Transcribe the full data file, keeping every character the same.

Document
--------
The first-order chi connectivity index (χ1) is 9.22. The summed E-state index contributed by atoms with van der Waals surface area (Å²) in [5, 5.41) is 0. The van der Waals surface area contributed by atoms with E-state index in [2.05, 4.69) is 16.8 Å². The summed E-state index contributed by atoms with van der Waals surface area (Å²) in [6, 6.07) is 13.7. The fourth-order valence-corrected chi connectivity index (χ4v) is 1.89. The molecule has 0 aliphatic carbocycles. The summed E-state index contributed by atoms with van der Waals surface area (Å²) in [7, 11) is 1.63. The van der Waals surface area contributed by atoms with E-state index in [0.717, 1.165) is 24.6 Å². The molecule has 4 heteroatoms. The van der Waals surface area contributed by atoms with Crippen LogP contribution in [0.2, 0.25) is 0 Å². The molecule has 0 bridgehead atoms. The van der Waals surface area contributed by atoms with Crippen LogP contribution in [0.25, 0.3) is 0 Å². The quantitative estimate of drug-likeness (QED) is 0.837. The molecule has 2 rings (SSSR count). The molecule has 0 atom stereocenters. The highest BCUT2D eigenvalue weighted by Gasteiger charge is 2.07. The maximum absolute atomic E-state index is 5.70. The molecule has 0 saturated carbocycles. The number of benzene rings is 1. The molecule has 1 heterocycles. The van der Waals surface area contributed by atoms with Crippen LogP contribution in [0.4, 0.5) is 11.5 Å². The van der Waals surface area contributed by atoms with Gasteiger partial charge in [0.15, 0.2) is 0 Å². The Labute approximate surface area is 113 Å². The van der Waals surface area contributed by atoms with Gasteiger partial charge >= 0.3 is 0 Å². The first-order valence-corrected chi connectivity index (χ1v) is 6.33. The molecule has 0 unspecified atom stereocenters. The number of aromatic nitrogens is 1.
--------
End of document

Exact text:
The first-order chi connectivity index (χ1) is 9.22. The summed E-state index contributed by atoms with van der Waals surface area (Å²) in [5, 5.41) is 0. The van der Waals surface area contributed by atoms with E-state index in [2.05, 4.69) is 16.8 Å². The summed E-state index contributed by atoms with van der Waals surface area (Å²) in [6, 6.07) is 13.7. The fourth-order valence-corrected chi connectivity index (χ4v) is 1.89. The molecule has 0 aliphatic carbocycles. The summed E-state index contributed by atoms with van der Waals surface area (Å²) in [7, 11) is 1.63. The van der Waals surface area contributed by atoms with E-state index in [0.717, 1.165) is 24.6 Å². The molecule has 4 heteroatoms. The van der Waals surface area contributed by atoms with Crippen LogP contribution in [0.2, 0.25) is 0 Å². The molecule has 0 bridgehead atoms. The van der Waals surface area contributed by atoms with Crippen LogP contribution in [0.25, 0.3) is 0 Å². The quantitative estimate of drug-likeness (QED) is 0.837. The molecule has 2 rings (SSSR count). The molecule has 0 atom stereocenters. The highest BCUT2D eigenvalue weighted by Gasteiger charge is 2.07. The maximum absolute atomic E-state index is 5.70. The molecule has 0 saturated carbocycles. The number of benzene rings is 1. The molecule has 1 heterocycles. The van der Waals surface area contributed by atoms with Crippen LogP contribution in [0.4, 0.5) is 11.5 Å². The van der Waals surface area contributed by atoms with Gasteiger partial charge in [0.15, 0.2) is 0 Å². The Labute approximate surface area is 113 Å². The van der Waals surface area contributed by atoms with Gasteiger partial charge >= 0.3 is 0 Å². The first-order valence-corrected chi connectivity index (χ1v) is 6.33. The molecule has 0 unspecified atom stereocenters. The number of aromatic nitrogens is 1.